یک مهمان موقت: استفاده از هنر درمانی در بررسی زندگی با یک زن مسن
|کد مقاله||سال انتشار||مقاله انگلیسی||ترجمه فارسی||تعداد کلمات|
|30489||2004||صفحه PDF||سفارش دهید||محاسبه نشده|
Publisher : Elsevier - Science Direct (الزویر - ساینس دایرکت)
Journal : The Arts in Psychotherapy, Volume 31, Issue 5, 2004, Pages 303–319
Whilst on clinical art therapy placement at a community residential care facility for the aged, I had the privilege to listen to touching memories that some of the residents shared with me. Every person had a story to tell that usually related to well-known historical events. Witnessing the storytelling of century-old memories created a rare opportunity for me to travel with these residents back in time, to learn more of their unique perspective on life, and therefore better attune myself to their present needs. I could not help picturing their vivid memories in my mind, and eventually encouraged some of the residents to visualize them on paper. It was then that I decided to further explore whether art therapy could be incorporated into a personal life review process in a way that was beneficial to working with an elderly woman. Robert N. Butler's noted article (1963) was the first to establish life review as a normative mental process that may result in positive outcomes. Butler articulated the various visual aspects of reminiscing in a way that invites analogies with art therapy. Nonetheless, the scope of literature on the use of art therapy in life review is comparatively limited, and so I decided to undertake a project that might offer an additional perspective on the combination of these modalities. The discussion in this paper was similarly narrowed down to one incisive question: Will art therapy enhance the positive outcomes of life review in late life, leading to more self-acceptance and ego integrity? This qualitative single case study is made up of eight art therapy sessions with an 89-year-old woman, who resided in a low-care community home for the aged. Sessions were patterned on a developmental theme-oriented approach ranging from childhood to later adulthood. In order to answer the research question, pre- and post-intervention assessment tasks were embedded in the method.
نتیجه گیری انگلیسی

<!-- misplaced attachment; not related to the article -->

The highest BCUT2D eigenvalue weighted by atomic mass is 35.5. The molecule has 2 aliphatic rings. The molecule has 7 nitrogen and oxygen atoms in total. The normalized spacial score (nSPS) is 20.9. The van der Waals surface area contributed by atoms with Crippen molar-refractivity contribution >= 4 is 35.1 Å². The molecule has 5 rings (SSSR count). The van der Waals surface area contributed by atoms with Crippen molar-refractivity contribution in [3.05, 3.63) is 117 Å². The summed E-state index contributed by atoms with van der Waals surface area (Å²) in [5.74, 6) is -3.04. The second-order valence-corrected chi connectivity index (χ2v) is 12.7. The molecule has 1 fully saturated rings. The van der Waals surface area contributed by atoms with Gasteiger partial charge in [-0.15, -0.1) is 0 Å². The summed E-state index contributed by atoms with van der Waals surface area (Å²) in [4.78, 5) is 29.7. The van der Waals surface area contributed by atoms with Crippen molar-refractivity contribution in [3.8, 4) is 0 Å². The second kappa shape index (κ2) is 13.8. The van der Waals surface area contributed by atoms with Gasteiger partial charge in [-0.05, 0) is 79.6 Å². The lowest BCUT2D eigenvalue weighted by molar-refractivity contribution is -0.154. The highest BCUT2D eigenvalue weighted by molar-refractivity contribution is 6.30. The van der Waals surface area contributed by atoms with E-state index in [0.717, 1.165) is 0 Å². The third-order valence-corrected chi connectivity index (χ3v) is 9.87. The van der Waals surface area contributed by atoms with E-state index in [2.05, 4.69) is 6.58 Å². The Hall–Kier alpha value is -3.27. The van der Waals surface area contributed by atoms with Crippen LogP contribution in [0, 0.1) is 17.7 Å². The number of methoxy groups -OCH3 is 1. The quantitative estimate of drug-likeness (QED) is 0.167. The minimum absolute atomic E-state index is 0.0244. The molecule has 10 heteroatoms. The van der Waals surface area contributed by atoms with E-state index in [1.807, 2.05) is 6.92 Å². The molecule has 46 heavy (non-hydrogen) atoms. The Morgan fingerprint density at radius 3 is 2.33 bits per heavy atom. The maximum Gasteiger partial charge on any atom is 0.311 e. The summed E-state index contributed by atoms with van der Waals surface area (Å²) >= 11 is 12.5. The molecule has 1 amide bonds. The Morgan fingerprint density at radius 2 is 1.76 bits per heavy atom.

Differences between pre- and post-assessment images may demonstrate a positive impact of art therapy intervention in this particular case. A comparison between images made in the first and last sessions uncovered a progression from depictions of decline and emptiness to a more balanced view of life. In the course of time, variation in the artwork as well as in the core narrative themes unravelled, highlighting the subtle interaction between the process of art making and recollection in a therapeutic context. The research findings challenge the dichotomy implicit in old-age psychosocial task (integrity versus despair), as well as the common explanation of disengaged social-behaviours of older adults. They argues that, in Israela's case, despair or the awareness of impending death seem to enrich rather than conflict with ego integrity while coping with old-age developmental tasks, and that diminished social activity may sometimes occur due to physical impairment rather than an inherent need to disengage. The findings of this study have, inter alia, advanced the thesis that the geriatric population may be far from uniform. The participant of this research belonged to a group of elderly people who have not attracted much research attention, namely, well-functioning older adults (89+), residing in aged care homes. It is precisely here that more research may be done. Explorations in art therapy modalities with older individuals (89+) could be pursued on a much larger scale, so that some peer group qualities can be more accurately generalized. Similarly, the process of old-age life review could be better understood if more comparative research targeted other subgroups, like the elderly in palliative care, or older individuals living in the community. Finally, the multifaceted linkage between image making and recollection could be explored over longer periods of time. In conclusion, this single case study has generally demonstrated a positive response to art therapy when used as a vehicle for life review. In Israela's case, the art therapy process enabled a progression from depictions of decline and emptiness to a more wholesome view of life. It gave her an opportunity to experience a sense of purpose by sharing her lifetime memories with a supportive witness, and thereby to revalidate them. Perhaps the last words should be left for Israela to say: “… When I walked up here (to the art room), I was wondering if I will ever get here … I felt I had no strength … but I made it … Yes … so, I play and I forget that I’m a temporary guest …” (session 6)